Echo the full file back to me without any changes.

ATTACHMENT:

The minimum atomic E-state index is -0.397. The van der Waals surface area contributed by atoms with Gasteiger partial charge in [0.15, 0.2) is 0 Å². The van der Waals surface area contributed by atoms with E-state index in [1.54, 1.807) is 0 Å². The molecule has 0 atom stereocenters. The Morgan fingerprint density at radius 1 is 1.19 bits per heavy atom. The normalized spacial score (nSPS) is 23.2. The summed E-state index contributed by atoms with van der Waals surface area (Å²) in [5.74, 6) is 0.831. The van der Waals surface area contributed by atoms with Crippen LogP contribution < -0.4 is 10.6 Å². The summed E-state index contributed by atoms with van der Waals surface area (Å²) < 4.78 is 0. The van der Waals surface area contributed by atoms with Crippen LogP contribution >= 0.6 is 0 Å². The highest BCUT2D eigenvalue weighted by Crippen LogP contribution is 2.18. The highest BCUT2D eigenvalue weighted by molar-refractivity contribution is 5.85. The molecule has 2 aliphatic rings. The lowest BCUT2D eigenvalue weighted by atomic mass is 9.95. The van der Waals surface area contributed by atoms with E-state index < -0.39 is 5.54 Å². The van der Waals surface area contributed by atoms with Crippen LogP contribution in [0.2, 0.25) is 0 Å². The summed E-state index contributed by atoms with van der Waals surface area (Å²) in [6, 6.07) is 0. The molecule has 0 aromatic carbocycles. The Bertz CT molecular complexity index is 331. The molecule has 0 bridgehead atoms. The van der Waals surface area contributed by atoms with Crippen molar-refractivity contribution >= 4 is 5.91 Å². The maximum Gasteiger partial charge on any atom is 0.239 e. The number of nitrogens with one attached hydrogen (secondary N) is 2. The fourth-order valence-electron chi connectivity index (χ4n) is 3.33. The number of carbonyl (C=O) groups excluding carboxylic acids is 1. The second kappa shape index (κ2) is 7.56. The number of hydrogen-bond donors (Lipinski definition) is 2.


The minimum atomic E-state index is -0.397. The van der Waals surface area contributed by atoms with Gasteiger partial charge in [0.15, 0.2) is 0 Å². The van der Waals surface area contributed by atoms with E-state index in [1.54, 1.807) is 0 Å². The molecule has 0 atom stereocenters. The Morgan fingerprint density at radius 1 is 1.19 bits per heavy atom. The normalized spacial score (nSPS) is 23.2. The summed E-state index contributed by atoms with van der Waals surface area (Å²) in [5.74, 6) is 0.831. The van der Waals surface area contributed by atoms with Crippen LogP contribution < -0.4 is 10.6 Å². The summed E-state index contributed by atoms with van der Waals surface area (Å²) < 4.78 is 0. The van der Waals surface area contributed by atoms with Crippen LogP contribution >= 0.6 is 0 Å². The highest BCUT2D eigenvalue weighted by Crippen LogP contribution is 2.18. The highest BCUT2D eigenvalue weighted by molar-refractivity contribution is 5.85. The molecule has 2 aliphatic rings. The lowest BCUT2D eigenvalue weighted by atomic mass is 9.95. The van der Waals surface area contributed by atoms with E-state index < -0.39 is 5.54 Å². The van der Waals surface area contributed by atoms with Crippen LogP contribution in [0.2, 0.25) is 0 Å². The summed E-state index contributed by atoms with van der Waals surface area (Å²) in [6, 6.07) is 0. The molecule has 0 aromatic carbocycles. The Bertz CT molecular complexity index is 331. The molecule has 0 bridgehead atoms. The van der Waals surface area contributed by atoms with Crippen molar-refractivity contribution >= 4 is 5.91 Å². The maximum Gasteiger partial charge on any atom is 0.239 e. The number of nitrogens with one attached hydrogen (secondary N) is 2. The fourth-order valence-electron chi connectivity index (χ4n) is 3.33. The number of carbonyl (C=O) groups excluding carboxylic acids is 1. The second kappa shape index (κ2) is 7.56. The number of hydrogen-bond donors (Lipinski definition) is 2.